In simple terms, essentialism is a generalization stating that certain properties possessed by a group (e.g. people, things, ideas) are universal, and not dependent on context. For example, the statement 'all human beings are mortal' is essentialist.
According to essentialism, a member of a specific group may possess other characteristics that are neither needed to establish its membership nor preclude its membership, but that essences do not simply reflect ways of grouping objects; they also result in properties of the object, as the object can be subjugated to smaller contexts.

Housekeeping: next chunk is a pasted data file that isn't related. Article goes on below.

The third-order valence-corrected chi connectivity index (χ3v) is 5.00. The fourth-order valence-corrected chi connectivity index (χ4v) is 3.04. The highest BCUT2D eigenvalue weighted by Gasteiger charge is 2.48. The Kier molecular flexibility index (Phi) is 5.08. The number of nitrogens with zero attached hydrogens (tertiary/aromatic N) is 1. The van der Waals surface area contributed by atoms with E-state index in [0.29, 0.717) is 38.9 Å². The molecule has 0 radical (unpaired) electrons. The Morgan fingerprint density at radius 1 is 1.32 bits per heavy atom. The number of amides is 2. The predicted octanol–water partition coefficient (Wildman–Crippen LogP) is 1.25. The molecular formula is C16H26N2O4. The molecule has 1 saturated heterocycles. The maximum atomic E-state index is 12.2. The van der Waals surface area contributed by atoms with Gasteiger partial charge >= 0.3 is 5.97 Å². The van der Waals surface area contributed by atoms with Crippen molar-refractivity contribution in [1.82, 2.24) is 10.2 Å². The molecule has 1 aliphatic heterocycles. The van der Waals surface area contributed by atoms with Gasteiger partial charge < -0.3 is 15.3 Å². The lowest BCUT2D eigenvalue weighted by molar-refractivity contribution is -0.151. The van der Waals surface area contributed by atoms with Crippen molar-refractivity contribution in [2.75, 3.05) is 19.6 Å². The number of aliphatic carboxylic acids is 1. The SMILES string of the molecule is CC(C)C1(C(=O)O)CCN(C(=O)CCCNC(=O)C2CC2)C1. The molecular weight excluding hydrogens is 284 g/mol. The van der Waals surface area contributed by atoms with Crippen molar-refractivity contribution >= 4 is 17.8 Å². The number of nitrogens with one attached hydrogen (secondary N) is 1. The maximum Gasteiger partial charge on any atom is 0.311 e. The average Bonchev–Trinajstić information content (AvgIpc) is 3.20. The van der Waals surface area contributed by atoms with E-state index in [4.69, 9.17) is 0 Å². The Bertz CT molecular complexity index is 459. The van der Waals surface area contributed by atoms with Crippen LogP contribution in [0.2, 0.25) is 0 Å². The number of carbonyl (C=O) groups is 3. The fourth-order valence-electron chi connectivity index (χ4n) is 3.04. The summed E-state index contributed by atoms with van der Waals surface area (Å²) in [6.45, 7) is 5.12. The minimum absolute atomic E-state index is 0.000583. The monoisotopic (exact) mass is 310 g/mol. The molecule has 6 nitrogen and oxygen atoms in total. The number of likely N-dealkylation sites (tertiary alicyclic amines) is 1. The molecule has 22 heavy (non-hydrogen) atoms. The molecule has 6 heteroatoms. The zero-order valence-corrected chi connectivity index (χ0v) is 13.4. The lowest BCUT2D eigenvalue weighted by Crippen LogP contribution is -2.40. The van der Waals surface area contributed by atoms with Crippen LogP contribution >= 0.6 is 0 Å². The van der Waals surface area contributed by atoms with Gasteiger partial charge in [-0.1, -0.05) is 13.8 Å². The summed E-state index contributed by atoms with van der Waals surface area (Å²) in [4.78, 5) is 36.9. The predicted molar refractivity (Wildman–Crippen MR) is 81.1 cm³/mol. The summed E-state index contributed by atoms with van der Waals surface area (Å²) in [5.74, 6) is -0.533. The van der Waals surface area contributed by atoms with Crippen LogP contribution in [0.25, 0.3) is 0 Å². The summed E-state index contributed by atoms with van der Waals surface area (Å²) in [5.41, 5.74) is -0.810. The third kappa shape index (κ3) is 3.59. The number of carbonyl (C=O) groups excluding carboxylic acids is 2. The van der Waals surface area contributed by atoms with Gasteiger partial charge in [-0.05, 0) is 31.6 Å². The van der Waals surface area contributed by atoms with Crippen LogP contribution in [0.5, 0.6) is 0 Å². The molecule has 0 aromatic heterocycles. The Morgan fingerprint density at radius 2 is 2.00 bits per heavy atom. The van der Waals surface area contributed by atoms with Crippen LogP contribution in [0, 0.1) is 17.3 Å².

Anthropology professor Lawrence Hirschfeld gives an example of what constitutes the essence of a tiger, regardless of whether it is striped or albino, or has lost a leg. The essential properties of a tiger are those without which it is no longer a tiger. Other properties, such as stripes or number of legs, are considered inessential or 'accidental'.  Biologist Ernst Mayr epitomizes the effect of such an essentialist character of Platonic forms in biology: "Flesh-and-blood rabbits may vary, but their variations are always to be seen as flawed deviation from the ideal essence of rabbit". For Mayr, the healthful antithesis of essentialism in biology is "population thinking".
This view is contrasted with non-essentialism, which states that, for any given kind of entity, there are no specific traits which entities of that kind must possess.
Essentialism came under scrutiny and criticism in the mid to late 20th century by the American pragmatist Richard Rorty